The State Grid Corp. of China (SGCC) has offered to send a team of experts that will assist the Philippine’s power grid operator in the restoration of transmission lines.
SGCC is a shareholder and technical partner in the National Grid Corp. of the Philippines (NGCP).
It was reported earlier that for the restoration of the typhoon-stricken transmission lines will cost as much as P1.1 billion.
To provide all the necessary support to its technical partner and to expedite restoration time, SGCC is sending a team of experts on high voltage direct current (HVDC), and transmission line design and construction to the Philippines.
In a letter to NGCP, SGCC Vice President Du Zhigang expressed the firm’s sympathy and condolences over the extent of damage to lives and properties caused by Super Typhoon Yolanda, including the loss of power supply and transmission facilities.
Details on the arrival and scope of work of the technical team have yet to be finalized, NGCP noted.
Henry Sy Jr., NGCP president and chief executive officer, said the assistance that SGCC will be providing will help them fast-track the repair and restoration of affected power facilities to meet the Department of Energy’s (DOE) deadline.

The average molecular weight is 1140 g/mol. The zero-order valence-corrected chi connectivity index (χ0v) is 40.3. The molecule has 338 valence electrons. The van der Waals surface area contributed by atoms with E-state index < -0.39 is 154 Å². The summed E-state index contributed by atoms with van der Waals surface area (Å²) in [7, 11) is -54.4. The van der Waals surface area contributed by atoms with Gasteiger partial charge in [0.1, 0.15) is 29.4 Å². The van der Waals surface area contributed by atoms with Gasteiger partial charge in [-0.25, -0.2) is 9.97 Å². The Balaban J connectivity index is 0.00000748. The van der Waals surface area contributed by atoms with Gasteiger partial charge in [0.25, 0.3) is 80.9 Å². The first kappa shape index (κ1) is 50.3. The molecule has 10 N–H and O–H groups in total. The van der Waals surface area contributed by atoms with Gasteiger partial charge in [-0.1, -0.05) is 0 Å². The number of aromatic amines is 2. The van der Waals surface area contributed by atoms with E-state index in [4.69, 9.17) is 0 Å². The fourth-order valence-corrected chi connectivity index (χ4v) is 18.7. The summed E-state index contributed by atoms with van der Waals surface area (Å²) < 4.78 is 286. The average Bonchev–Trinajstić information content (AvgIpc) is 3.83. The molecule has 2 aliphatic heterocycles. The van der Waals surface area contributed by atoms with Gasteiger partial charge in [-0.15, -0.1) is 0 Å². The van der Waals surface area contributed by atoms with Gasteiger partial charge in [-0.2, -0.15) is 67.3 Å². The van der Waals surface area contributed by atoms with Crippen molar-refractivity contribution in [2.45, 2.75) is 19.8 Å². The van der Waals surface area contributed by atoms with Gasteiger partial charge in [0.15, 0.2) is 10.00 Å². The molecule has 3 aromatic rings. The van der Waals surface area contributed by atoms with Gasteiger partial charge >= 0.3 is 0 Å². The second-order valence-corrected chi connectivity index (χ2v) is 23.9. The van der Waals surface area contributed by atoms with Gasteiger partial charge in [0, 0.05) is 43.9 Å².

“With around 1,400 line personnel [including hired con-tractors from all over the country]already deployed in the Visayas, NGCP is going all out, in terms of resources and manpower,” Sy said.
“With SGCC’s full support, the direction of the DOE, and the cooperation of the National Electrification Administration and other agencies involved, and the hard work and determination of our line crews, we are confident that we will be able to fulfill this commitment to bring back power soon to the Visayas,” he added.
SGCC has expressed concern over the possibility of secondary disasters such as landslides that could endanger NGCP employees currently working in remote sites to restore power lines.
Energy Secretary Jericho Petilla said on Wednesday that approxi-mately P2 billion needed in order to restore power in areas hit by Super Typhoon Yolanda. Even with insurance, part of the costs will likely be passed on to consumers.